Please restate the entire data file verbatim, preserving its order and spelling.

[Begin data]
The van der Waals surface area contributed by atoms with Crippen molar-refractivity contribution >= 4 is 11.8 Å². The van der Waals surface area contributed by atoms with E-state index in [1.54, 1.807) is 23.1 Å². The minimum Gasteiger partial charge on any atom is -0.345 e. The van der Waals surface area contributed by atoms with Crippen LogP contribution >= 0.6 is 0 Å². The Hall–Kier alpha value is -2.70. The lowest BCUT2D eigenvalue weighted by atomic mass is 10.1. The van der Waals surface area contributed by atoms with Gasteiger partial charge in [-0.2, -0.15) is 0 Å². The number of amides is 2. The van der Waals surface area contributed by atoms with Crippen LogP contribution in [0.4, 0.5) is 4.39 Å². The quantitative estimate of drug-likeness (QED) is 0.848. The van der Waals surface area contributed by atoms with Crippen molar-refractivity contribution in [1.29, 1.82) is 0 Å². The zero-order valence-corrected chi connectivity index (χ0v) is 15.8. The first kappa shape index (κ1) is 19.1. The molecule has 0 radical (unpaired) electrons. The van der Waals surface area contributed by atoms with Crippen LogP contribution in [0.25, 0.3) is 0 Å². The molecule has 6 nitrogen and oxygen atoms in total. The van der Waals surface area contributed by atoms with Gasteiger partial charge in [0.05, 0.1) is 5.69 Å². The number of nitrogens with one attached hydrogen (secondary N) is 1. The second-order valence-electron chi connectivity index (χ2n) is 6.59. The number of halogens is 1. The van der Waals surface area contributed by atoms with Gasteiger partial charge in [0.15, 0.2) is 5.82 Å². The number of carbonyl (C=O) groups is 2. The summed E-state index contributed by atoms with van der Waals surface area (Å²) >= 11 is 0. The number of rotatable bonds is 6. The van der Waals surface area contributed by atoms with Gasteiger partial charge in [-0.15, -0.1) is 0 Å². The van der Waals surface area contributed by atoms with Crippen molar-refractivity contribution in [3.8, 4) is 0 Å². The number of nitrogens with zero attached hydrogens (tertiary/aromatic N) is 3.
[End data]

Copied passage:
The van der Waals surface area contributed by atoms with Crippen molar-refractivity contribution >= 4 is 11.8 Å². The van der Waals surface area contributed by atoms with E-state index in [1.54, 1.807) is 23.1 Å². The minimum Gasteiger partial charge on any atom is -0.345 e. The van der Waals surface area contributed by atoms with Crippen LogP contribution >= 0.6 is 0 Å². The Hall–Kier alpha value is -2.70. The lowest BCUT2D eigenvalue weighted by atomic mass is 10.1. The van der Waals surface area contributed by atoms with Gasteiger partial charge in [-0.2, -0.15) is 0 Å². The number of amides is 2. The van der Waals surface area contributed by atoms with Crippen LogP contribution in [0.4, 0.5) is 4.39 Å². The quantitative estimate of drug-likeness (QED) is 0.848. The van der Waals surface area contributed by atoms with Crippen molar-refractivity contribution in [1.29, 1.82) is 0 Å². The zero-order valence-corrected chi connectivity index (χ0v) is 15.8. The first kappa shape index (κ1) is 19.1. The molecule has 0 radical (unpaired) electrons. The van der Waals surface area contributed by atoms with Crippen LogP contribution in [0.25, 0.3) is 0 Å². The molecule has 6 nitrogen and oxygen atoms in total. The van der Waals surface area contributed by atoms with Gasteiger partial charge in [0.05, 0.1) is 5.69 Å². The number of nitrogens with one attached hydrogen (secondary N) is 1. The second-order valence-electron chi connectivity index (χ2n) is 6.59. The number of halogens is 1. The van der Waals surface area contributed by atoms with Gasteiger partial charge in [0.15, 0.2) is 5.82 Å². The number of carbonyl (C=O) groups is 2. The summed E-state index contributed by atoms with van der Waals surface area (Å²) >= 11 is 0. The number of rotatable bonds is 6. The van der Waals surface area contributed by atoms with Gasteiger partial charge in [-0.15, -0.1) is 0 Å². The van der Waals surface area contributed by atoms with Crippen molar-refractivity contribution in [3.8, 4) is 0 Å². The number of nitrogens with zero attached hydrogens (tertiary/aromatic N) is 3.